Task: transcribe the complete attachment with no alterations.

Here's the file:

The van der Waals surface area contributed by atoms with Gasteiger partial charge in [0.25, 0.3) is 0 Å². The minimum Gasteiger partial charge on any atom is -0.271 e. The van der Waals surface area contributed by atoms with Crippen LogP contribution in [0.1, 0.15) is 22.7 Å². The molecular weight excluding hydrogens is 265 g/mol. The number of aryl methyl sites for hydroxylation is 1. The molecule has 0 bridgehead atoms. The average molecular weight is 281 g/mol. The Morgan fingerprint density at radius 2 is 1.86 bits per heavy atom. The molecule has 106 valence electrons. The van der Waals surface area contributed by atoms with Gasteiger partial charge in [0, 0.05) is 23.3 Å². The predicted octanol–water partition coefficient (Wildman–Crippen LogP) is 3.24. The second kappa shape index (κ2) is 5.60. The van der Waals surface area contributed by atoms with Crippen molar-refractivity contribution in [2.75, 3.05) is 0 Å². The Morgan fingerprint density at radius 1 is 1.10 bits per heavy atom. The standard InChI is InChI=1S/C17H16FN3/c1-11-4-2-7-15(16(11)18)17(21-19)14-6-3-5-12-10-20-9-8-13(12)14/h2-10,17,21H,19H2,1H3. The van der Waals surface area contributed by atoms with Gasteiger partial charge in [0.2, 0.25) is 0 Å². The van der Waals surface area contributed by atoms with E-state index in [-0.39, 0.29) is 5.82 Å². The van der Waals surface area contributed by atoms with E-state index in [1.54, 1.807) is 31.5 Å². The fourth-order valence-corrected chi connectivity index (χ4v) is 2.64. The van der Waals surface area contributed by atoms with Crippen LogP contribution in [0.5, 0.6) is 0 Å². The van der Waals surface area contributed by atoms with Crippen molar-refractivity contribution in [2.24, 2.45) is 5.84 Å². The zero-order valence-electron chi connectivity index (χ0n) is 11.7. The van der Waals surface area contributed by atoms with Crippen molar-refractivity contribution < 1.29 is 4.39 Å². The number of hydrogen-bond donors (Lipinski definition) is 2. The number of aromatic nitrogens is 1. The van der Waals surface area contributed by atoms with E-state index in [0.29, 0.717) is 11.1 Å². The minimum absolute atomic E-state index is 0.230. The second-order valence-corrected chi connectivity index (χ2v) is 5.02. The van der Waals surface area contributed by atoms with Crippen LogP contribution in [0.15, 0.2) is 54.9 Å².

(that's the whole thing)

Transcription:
The van der Waals surface area contributed by atoms with Gasteiger partial charge in [0.25, 0.3) is 0 Å². The minimum Gasteiger partial charge on any atom is -0.271 e. The van der Waals surface area contributed by atoms with Crippen LogP contribution in [0.1, 0.15) is 22.7 Å². The molecular weight excluding hydrogens is 265 g/mol. The number of aryl methyl sites for hydroxylation is 1. The molecule has 0 bridgehead atoms. The average molecular weight is 281 g/mol. The Morgan fingerprint density at radius 2 is 1.86 bits per heavy atom. The molecule has 106 valence electrons. The van der Waals surface area contributed by atoms with Gasteiger partial charge in [0, 0.05) is 23.3 Å². The predicted octanol–water partition coefficient (Wildman–Crippen LogP) is 3.24. The second kappa shape index (κ2) is 5.60. The van der Waals surface area contributed by atoms with Crippen molar-refractivity contribution in [2.75, 3.05) is 0 Å². The Morgan fingerprint density at radius 1 is 1.10 bits per heavy atom. The standard InChI is InChI=1S/C17H16FN3/c1-11-4-2-7-15(16(11)18)17(21-19)14-6-3-5-12-10-20-9-8-13(12)14/h2-10,17,21H,19H2,1H3. The van der Waals surface area contributed by atoms with Gasteiger partial charge in [0.2, 0.25) is 0 Å². The van der Waals surface area contributed by atoms with E-state index in [-0.39, 0.29) is 5.82 Å². The van der Waals surface area contributed by atoms with E-state index in [1.54, 1.807) is 31.5 Å². The fourth-order valence-corrected chi connectivity index (χ4v) is 2.64. The van der Waals surface area contributed by atoms with Crippen LogP contribution in [0.5, 0.6) is 0 Å². The van der Waals surface area contributed by atoms with Crippen molar-refractivity contribution in [2.24, 2.45) is 5.84 Å². The zero-order valence-electron chi connectivity index (χ0n) is 11.7. The van der Waals surface area contributed by atoms with Crippen molar-refractivity contribution < 1.29 is 4.39 Å². The number of hydrogen-bond donors (Lipinski definition) is 2. The number of aromatic nitrogens is 1. The van der Waals surface area contributed by atoms with E-state index in [0.29, 0.717) is 11.1 Å². The minimum absolute atomic E-state index is 0.230. The second-order valence-corrected chi connectivity index (χ2v) is 5.02. The van der Waals surface area contributed by atoms with Crippen LogP contribution in [0.15, 0.2) is 54.9 Å².